|Description of Issue(s):
As Boston geared up to respond to the expected second wave of H1N1 flu, Mayor Thomas M. Menino, and the Boston Public Health Commission (BPHC) took the lead in developing a city-wide integrated response plan that was designed to help coordinate the many elements of the upcoming fall/winter flu season. Boston was among the hardest hit cities during the initial wave of H1N1 and public health officials knew they had to plan for a range of possible scenarios and levels of outbreak severity.
|Actions taken to address the issue(s):
||The basic assumption of Boston's plan was that a pandemic response demanded a community response, not just a public health response. City health officials developed a plan that built structure around that assumption by providing a framework of response activities for ten community sectors. Those sectors included; businesses, childcare, school and after school programs, colleges and universities, community organizations, faith-based organizations, government agencies, healthcare professionals and organizations, parents and caregivers, residential care organizations and labor unions. The plan was communicated through sector-specific grids to provide flu prevention and mitigation guidance. The plan also was organized by severity level (1 mild, 2 moderate, 3 severe), to help sector partners modulate their response activities accordingly. A system of Flu Alerts was also instituted, which allowed for on-going communication between public health and key response partners, including the public. The BPHC organized the first H1N1 Flu Summit in Massachusetts in August 2009, to brief sector partners about the plan and to solicit feedback. The Summit, held at Harvard Medical School, was hosted by Mayor Menino, and drew hundreds of clinicians, business, civic and community leaders.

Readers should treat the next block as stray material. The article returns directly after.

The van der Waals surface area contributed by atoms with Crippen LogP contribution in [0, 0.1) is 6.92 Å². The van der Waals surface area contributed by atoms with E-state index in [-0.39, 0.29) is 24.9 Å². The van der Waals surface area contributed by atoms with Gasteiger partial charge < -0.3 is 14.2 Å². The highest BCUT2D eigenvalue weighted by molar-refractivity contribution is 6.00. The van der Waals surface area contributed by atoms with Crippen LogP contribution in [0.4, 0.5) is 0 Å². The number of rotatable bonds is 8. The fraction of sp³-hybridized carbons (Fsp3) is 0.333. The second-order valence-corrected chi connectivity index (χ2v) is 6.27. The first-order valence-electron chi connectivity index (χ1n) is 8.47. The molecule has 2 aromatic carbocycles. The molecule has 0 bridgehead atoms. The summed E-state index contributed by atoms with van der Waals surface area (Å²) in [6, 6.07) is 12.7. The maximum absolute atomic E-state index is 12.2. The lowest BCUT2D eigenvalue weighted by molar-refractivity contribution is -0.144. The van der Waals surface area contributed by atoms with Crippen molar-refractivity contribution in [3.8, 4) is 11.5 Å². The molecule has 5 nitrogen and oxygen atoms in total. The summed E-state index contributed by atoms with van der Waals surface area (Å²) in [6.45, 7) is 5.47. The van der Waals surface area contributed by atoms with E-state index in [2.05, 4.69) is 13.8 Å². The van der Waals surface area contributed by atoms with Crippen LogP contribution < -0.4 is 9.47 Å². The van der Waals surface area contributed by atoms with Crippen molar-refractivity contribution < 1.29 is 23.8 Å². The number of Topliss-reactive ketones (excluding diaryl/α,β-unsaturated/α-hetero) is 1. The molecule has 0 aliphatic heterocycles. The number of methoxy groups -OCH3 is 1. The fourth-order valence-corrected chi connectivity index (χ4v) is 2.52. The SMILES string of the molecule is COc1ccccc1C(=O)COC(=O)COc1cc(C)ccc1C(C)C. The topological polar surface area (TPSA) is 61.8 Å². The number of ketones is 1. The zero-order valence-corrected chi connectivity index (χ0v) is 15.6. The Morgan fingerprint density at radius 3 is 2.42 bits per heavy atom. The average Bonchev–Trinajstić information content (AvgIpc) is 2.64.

|Outcomes that resulted from actions taken:
||The BPHC's early push to involve many community sectors contributed to a well-coordinated response that has improved city's response during the fall wave of the pandemic.
Boston's Flu Summit drew more than 400 participants and resulted in refinements and strengthening of the BPHC integrated plan. The Summit allowed the BPHC to clearly communicate its commitment and expectations for the flu response, and helped solidify partnerships prior to the second wave of illness.
A sample of Boston's sector-specific guidance grid can be found in NACCHO's H1N1 toolkit at: http://www.naccho.org/toolbox/tool.cfm?id=1919